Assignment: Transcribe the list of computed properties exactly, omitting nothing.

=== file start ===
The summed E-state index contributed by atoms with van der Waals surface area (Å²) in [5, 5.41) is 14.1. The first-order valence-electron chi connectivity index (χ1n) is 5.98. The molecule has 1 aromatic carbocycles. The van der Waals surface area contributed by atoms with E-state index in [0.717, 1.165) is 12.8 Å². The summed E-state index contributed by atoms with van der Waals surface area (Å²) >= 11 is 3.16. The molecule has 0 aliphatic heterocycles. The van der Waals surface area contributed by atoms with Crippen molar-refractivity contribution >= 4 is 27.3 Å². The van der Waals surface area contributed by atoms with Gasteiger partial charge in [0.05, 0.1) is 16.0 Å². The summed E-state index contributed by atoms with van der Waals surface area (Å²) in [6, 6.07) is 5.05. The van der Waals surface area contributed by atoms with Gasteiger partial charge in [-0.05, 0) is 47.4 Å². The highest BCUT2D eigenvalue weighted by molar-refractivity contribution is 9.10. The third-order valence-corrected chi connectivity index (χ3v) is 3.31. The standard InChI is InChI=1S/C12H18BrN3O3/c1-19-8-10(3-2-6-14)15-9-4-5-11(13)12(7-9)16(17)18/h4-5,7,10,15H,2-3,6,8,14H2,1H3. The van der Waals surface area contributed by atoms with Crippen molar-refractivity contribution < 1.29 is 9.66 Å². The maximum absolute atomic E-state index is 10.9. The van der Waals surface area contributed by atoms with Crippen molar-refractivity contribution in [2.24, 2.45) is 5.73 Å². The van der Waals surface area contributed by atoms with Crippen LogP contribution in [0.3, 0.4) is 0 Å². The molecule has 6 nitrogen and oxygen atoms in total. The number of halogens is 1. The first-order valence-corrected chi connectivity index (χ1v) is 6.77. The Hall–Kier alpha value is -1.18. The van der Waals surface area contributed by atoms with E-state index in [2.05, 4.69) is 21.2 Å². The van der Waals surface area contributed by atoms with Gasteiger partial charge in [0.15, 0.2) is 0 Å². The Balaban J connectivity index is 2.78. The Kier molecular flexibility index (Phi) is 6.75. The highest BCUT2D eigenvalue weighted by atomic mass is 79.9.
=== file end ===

The summed E-state index contributed by atoms with van der Waals surface area (Å²) in [5, 5.41) is 14.1. The first-order valence-electron chi connectivity index (χ1n) is 5.98. The molecule has 1 aromatic carbocycles. The van der Waals surface area contributed by atoms with E-state index in [0.717, 1.165) is 12.8 Å². The summed E-state index contributed by atoms with van der Waals surface area (Å²) >= 11 is 3.16. The molecule has 0 aliphatic heterocycles. The van der Waals surface area contributed by atoms with Crippen molar-refractivity contribution >= 4 is 27.3 Å². The van der Waals surface area contributed by atoms with Gasteiger partial charge in [0.05, 0.1) is 16.0 Å². The summed E-state index contributed by atoms with van der Waals surface area (Å²) in [6, 6.07) is 5.05. The van der Waals surface area contributed by atoms with Gasteiger partial charge in [-0.05, 0) is 47.4 Å². The highest BCUT2D eigenvalue weighted by molar-refractivity contribution is 9.10. The third-order valence-corrected chi connectivity index (χ3v) is 3.31. The standard InChI is InChI=1S/C12H18BrN3O3/c1-19-8-10(3-2-6-14)15-9-4-5-11(13)12(7-9)16(17)18/h4-5,7,10,15H,2-3,6,8,14H2,1H3. The van der Waals surface area contributed by atoms with Crippen molar-refractivity contribution < 1.29 is 9.66 Å². The maximum absolute atomic E-state index is 10.9. The van der Waals surface area contributed by atoms with Crippen molar-refractivity contribution in [2.24, 2.45) is 5.73 Å². The van der Waals surface area contributed by atoms with Crippen LogP contribution in [0.3, 0.4) is 0 Å². The molecule has 6 nitrogen and oxygen atoms in total. The number of halogens is 1. The first-order valence-corrected chi connectivity index (χ1v) is 6.77. The Hall–Kier alpha value is -1.18. The van der Waals surface area contributed by atoms with E-state index in [2.05, 4.69) is 21.2 Å². The van der Waals surface area contributed by atoms with Gasteiger partial charge in [0.15, 0.2) is 0 Å². The Balaban J connectivity index is 2.78. The Kier molecular flexibility index (Phi) is 6.75. The highest BCUT2D eigenvalue weighted by atomic mass is 79.9.